I do not recommend terriers for homes with small children. Many terriers will not tolerate any nonsense from little life forms whom they consider to be below themselves in importance. Many terriers are quick to react to teasing, and even to the normal clumsiness that comes with small children (accidental squeezing of their ears or pulling of whiskers or stepping on their paw). Many terriers are possessive of their food and toys and will defend these from all comers, including children.

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  2. Grooming. Dandie Dinmont Terriers require clipping and trimming every few months, to keep their coat short and free of mats. Don't expect your pet Dandie Dinmont to look like the Dandie Dinmont show dogs you've seen in books or on TV. That particular look takes hours of work by experienced show groomers.
  3. Potential animal aggression. Like all terriers, Dandie Dinmonts can be scrappy with other dogs of the same sex. They are a determined force to reckon with if they decide to initiate or accept a challenge to fight. And because of their hunting background, most terriers have strong instincts to chase and seize small fleeing creatures. This can make for conflict if you own a cat. It may be much worse than that if you own a pet rabbit or hamster.
  4. Finding one and paying the price. This is an uncommon breed, hard to find, and expensive. In addition, with fewer breeding partners available, Dandies are likely to be more inbred, which is never good for a breed's health.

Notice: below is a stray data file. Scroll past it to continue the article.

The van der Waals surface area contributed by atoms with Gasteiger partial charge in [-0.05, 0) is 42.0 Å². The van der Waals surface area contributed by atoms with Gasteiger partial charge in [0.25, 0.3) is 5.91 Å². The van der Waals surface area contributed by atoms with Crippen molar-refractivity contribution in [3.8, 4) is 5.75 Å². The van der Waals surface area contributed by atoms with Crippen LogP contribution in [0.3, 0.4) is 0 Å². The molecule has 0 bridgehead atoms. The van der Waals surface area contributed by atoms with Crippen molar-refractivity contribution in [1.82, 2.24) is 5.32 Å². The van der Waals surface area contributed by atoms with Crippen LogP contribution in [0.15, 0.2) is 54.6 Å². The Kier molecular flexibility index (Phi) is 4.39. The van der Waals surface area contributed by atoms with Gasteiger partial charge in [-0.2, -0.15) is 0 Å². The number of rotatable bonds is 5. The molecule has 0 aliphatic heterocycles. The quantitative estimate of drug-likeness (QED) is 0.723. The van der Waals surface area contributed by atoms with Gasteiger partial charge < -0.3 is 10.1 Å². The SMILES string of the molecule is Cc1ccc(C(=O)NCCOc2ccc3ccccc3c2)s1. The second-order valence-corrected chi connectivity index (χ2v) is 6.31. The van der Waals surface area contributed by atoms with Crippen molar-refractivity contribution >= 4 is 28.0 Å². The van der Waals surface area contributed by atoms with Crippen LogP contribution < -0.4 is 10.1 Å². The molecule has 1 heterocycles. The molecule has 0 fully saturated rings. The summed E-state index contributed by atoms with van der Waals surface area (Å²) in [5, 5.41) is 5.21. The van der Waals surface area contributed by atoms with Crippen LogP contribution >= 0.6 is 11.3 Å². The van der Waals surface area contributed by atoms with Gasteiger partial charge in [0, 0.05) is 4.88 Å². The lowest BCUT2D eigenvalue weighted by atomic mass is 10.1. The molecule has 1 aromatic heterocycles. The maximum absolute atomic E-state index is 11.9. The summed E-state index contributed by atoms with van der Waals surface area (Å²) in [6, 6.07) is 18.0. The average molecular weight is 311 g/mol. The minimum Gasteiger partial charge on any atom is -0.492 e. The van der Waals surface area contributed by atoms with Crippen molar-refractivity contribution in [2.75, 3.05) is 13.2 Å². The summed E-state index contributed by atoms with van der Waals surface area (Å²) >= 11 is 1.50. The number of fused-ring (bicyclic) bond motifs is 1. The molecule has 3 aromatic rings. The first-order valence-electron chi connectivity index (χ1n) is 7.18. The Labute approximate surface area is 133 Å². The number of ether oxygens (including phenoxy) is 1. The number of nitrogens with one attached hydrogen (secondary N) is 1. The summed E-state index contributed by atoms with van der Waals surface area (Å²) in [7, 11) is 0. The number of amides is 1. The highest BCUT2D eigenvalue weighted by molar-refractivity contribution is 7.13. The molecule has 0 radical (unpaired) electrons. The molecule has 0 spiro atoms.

Michele Welton with BuffyAbout the author: Michele Welton has over 40 years of experience as a Dog Trainer, Dog Breed Consultant, and founder of three Dog Training Centers. An expert researcher and author of 15 books about dogs, she loves helping people choose, train, and care for their dogs.

To help you train and care for your dog

dog training videos Dog training videos. Sometimes it's easier to train your puppy (or adult dog) when you can see the correct training techniques in action.

The problem is that most dog training videos on the internet are worthless, because they use the wrong training method. I recommend these dog training videos that are based on respect and leadership.

book coverRespect Training For Puppies: 30 seconds to a calm, polite, well-behaved puppy. For puppies 2 to 18 months old. Your puppy will learn the 21 skills that all family dogs need to know.
If your dog is over 18 months, you'll want book coverRespect Training For Adult Dogs: 30 seconds to a calm, polite, well-behaved dog. Again your dog will learn the 21 skills that all family dogs need to know.
book coverTeach Your Dog 100 English Words is a unique Vocabulary and Respect Training Program that will teach your adult dog to listen to you and do what you say.
book cover11 Things You Must Do Right To Keep Your Dog Healthy and Happy helps your dog live a longer, healthier life.
book coverDog Quest: Find The Dog Of Your Dreams will help you find a good-tempered, healthy family companion.